Working on isometric paths in hypercubes, I came up with the following simple, yet (imo) interesting problem. For what natural numbers $n$ exists a natural number $t$ such that $n^2+n+2=2^t$? The first few terms are $n=0,1,2,5,90$, and these are all below one million. Does someone have any idea how to approach this problem? I basically only want to know whether there exist infinitely many $n$ or not (maybe even that 0, 1, 2, 5, and 90 are the only possible ones).



  • $\begingroup$ Beyond ($n=1,t=2$), $t$ will always be odd, because $n^2 < n^2+n+2 < (n+1)^2$. $\endgroup$ – Colonel Panic Aug 22 '12 at 15:05
  • 3
    $\begingroup$ It is easily equivalent to a beautiful relation $$ \sum_{i=1}^{n} i = \sum\limits_{j=1}^{t-1}2^j $$ $\endgroup$ – Ilya Aug 22 '12 at 15:07

That there are no more positive solutions was proved by Nagell, settling a conjecture of Ramanujan. The problem is discussed in this paper, and in this Wikipedia article.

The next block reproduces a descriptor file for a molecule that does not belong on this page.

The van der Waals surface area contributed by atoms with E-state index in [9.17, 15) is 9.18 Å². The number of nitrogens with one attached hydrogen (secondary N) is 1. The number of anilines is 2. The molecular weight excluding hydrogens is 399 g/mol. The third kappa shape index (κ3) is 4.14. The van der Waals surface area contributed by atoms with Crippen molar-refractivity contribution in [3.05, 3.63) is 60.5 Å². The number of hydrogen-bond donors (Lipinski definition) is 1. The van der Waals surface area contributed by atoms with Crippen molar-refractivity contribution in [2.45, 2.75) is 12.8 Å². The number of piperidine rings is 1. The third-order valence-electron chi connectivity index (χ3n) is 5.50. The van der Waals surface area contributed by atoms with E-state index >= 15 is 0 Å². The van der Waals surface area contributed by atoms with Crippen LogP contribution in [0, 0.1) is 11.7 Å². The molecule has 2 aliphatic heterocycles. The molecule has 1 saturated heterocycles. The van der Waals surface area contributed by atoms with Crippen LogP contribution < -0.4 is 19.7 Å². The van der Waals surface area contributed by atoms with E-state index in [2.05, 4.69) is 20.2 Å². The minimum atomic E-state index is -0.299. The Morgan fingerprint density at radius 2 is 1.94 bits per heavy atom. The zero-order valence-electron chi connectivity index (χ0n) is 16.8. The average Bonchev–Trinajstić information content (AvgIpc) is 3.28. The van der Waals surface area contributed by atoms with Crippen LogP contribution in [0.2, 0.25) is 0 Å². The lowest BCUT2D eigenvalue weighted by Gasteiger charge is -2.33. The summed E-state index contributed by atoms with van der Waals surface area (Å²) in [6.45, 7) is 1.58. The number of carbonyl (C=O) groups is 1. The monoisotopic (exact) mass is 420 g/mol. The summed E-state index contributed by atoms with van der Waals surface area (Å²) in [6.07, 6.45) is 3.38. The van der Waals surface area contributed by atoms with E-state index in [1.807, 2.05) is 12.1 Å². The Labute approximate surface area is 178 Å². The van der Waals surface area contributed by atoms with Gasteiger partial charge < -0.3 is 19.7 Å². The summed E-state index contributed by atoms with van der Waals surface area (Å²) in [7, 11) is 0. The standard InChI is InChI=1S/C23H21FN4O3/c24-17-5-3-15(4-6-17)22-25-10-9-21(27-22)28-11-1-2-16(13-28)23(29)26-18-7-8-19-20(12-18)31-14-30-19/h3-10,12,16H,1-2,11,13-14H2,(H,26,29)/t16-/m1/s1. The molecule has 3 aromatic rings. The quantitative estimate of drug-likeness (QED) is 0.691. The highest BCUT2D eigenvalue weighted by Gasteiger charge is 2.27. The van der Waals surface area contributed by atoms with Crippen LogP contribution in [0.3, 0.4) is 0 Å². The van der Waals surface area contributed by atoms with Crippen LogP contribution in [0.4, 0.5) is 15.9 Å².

To see that these solve the problem, a small preliminary transformation of your equation is useful. Rewrite it as $4n^2+4n+8=2^k$, and then as $(2n+1)^2+7=2^k$. We have arrived at the Ramanujan-Nagell equation.

  • $\begingroup$ Thanks! Reading the Wikipedia article, I just realized I forgot the simplest of all solutions: $n=0$. $\endgroup$ – Sacha Aug 23 '12 at 7:07
  • $\begingroup$ @Sacha: And there area few negatives, which presumably you are not interested in. That's why in the answer I wrote there are no more positive. $\endgroup$ – André Nicolas Aug 23 '12 at 7:10
  • $\begingroup$ Ah yep, thanks. I just rephrased the question accordingly. $\endgroup$ – Sacha Aug 23 '12 at 7:17
  • $\begingroup$ @AndréNicolas : So basically there are only few solutions as in wikipedia article given right ? $\endgroup$ – Theorem Aug 23 '12 at 7:20

Your Answer

By clicking “Post Your Answer”, you agree to our terms of service, privacy policy and cookie policy

Not the answer you're looking for? Browse other questions tagged or ask your own question.